Sen. Reid (D-NV) blocks debate on pork-laden bill
Press release from Senator Tom Coburn (R-OK)
Dr. Coburn Repeats Call for an Open and Transparent Debate on Controversial $10 Billion Omnibus Lands Bill
Urges Senate Leaders to set a new tone, allow debate
January 8, 2009
(WASHINGTON, D.C.) – U.S. Senator Tom Coburn, M.D. (R-OK) today urged Senate leaders to reconsider their decision to block debate and obstruct all amendments to a 1,300 page omnibus lands bill with 164 different provisions. The nonpartisan Congressional Research Service has called the package “controversial” because it has angered groups on the left and right with its wasteful earmarks, anti-environmental provisions and provisions that erect new barriers to domestic energy production. Dr. Coburn today filed 13 amendments to the package that target Republican and Democrat projects. Full background on the lands package is here.
“I’m disappointed the Senate Majority Leader has refused to allow Senators the opportunity to improve, amend or eliminate any of the questionable provisions in his omnibus lands bill. When the American people asked Congress to set a new tone, I don’t believe refusing to listen to the concerns of others was what they had in mind. The American people expect us hold open, civil and thorough debates on costly legislation, not ram through 1,300 page bills when few are watching. Blocking debate undermines the public’s trust in Congress and suggests that Senators have something to hide. If Senators want to load this bill with earmarks and deepen our dependence on foreign oil, they should defend those provisions on the floor of the Senate, not hide behind procedural roadblocks,” Dr. Coburn said.
“The American people have a right to know that this package would prioritize the funding of new and egregious pork projects like a road to nowhere in Alaska over critical maintenance of our national parks. The American people also have a right to know that this bill would erect new barriers to American sources of energy. One provision in this bill, which the Majority Leader won’t subject to amendment, would permanently ban access to an enormous natural gas field in Wyoming that would match the annual production of our two largest natural gas producing states, Alaska and Texas. Congress seems to have forgotten that just a few months ago the price of oil hit $148 a barrel and gas cost $4 per gallon. We are once again putting our short-term parochial interests ahead of the best long-term interests of the country,” Dr. Coburn said.
“Finally, while some have complained that I have used every procedural tool to block this bill I would respectfully remind Senate leaders that many more tools remain available to me and any other Senator who wants to exercise his or her rights. Our founders gave each individual Senator extraordinary procedural powers in order to prevent the tyranny of the majority. My goal is to use the rules to encourage debate while, I believe, Senate leaders are using the rules to obstruct debate. Blocking amendments, and attempting to silence the voices of millions of Oklahomans and other Americans who oppose business as usual in the Senate, is not a sustainable governing strategy, particularly when the American people are demanding change,” Dr. Coburn said.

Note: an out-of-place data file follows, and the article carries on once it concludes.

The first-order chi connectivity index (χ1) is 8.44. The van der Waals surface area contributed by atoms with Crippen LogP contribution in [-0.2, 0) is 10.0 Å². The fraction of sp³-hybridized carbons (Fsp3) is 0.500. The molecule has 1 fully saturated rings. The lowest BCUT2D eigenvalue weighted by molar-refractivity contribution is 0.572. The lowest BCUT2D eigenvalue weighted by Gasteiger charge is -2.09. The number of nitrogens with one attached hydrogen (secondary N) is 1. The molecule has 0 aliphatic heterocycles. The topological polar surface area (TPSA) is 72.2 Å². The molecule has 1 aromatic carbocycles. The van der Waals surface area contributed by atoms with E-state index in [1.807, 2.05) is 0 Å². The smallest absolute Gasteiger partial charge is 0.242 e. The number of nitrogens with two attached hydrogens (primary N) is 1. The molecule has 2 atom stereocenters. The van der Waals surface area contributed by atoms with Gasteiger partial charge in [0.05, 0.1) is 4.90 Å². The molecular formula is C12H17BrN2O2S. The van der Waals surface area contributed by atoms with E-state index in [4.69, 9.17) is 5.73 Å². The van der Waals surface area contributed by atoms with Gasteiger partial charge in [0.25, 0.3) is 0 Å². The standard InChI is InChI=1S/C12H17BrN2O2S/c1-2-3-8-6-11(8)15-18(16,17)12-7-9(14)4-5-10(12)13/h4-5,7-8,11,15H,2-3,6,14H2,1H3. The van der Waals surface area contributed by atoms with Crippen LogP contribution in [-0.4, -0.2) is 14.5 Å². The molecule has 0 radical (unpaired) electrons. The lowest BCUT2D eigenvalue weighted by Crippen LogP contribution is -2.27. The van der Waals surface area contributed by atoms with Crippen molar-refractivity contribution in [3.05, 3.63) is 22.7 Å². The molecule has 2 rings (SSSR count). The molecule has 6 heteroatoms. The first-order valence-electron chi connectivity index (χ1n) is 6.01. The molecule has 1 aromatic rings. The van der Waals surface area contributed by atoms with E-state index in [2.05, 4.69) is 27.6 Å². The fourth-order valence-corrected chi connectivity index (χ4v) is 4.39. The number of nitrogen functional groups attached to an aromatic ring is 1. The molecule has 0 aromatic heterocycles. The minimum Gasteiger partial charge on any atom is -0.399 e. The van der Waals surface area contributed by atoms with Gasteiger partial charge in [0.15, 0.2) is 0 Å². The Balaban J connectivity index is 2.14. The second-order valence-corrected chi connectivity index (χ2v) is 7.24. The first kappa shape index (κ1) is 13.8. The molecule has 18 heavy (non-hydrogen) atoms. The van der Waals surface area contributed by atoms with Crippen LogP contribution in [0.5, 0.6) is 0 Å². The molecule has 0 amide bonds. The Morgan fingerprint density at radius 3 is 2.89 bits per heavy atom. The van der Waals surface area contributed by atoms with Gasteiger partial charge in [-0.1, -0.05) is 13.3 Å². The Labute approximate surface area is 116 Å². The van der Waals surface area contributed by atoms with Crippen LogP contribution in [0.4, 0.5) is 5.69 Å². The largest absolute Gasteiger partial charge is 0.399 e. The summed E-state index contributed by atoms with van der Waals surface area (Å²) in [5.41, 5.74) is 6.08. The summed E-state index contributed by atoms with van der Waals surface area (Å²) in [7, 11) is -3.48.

Dr. Coburn submitted the following amendments to Senate leaders earlier this week in hopes of reaching an agreement that would allow the Senate to consider this legislation in a timely manner. Dr. Coburn is confident the average American would expect the United States Senate to at least debate the merit of these amendments, which highlight questionable provisions in the legislation.
• No funds may be spent on the new units to the National Park Service, new National Heritage Areas, studies, new Wild and Scenic designations, or new wilderness designations authorized by this Act until the Secretary of the Interior certifies that the maintenance backlog at the Statute of Liberty, Grand Canyon, Yellowstone National Park, Glacier National Park, Gettysburg, Antietam, USS Arizona Memorial, Lake Mead National Recreation Area, and the National Mall in Washington, DC have been resolved
• Nullify all restrictions on energy exploration and production within the bill
• Strike provision restricting access to a major natural gas reserve in Wyoming
• Strike $1 billion California water project to restore 500 salmon
• Strike $3.5 million for the 450th Anniversary of St. Augustine, Florida
• Strike $5 million for the National Tropical Botanical Gardens in Hawaii and Florida
• Strike earmark allowing for the construction of a “road to nowhere” through a national wild life refuge in Alaska
• Strike a provision that would allow a cave institute in New Mexico to receive unlimited federal funding
• Prohibit the use of eminent domain for any provision authorized in the bill
• Annual report detailing total size and cost of federal property
• Disallow the National Landscape Conservation System authorization from taking effect until an investigation by the Inspector General of the Department of Interior has been completed demonstrating that there was no criminal wrongdoing by the Department (There are allegations that the employees of the National Landscape Conservation System illegally coordinated with advocacy groups to permanently authorize the office)
• Prohibits restrictions on hunting, fishing, and the possession or use of a weapon, trap, or net in new public lands created by this Act
• Ensures that nothing in the Act shall prevent or obstruct the planning, construction, operation, or maintenance of a border fence or immigration enforcement
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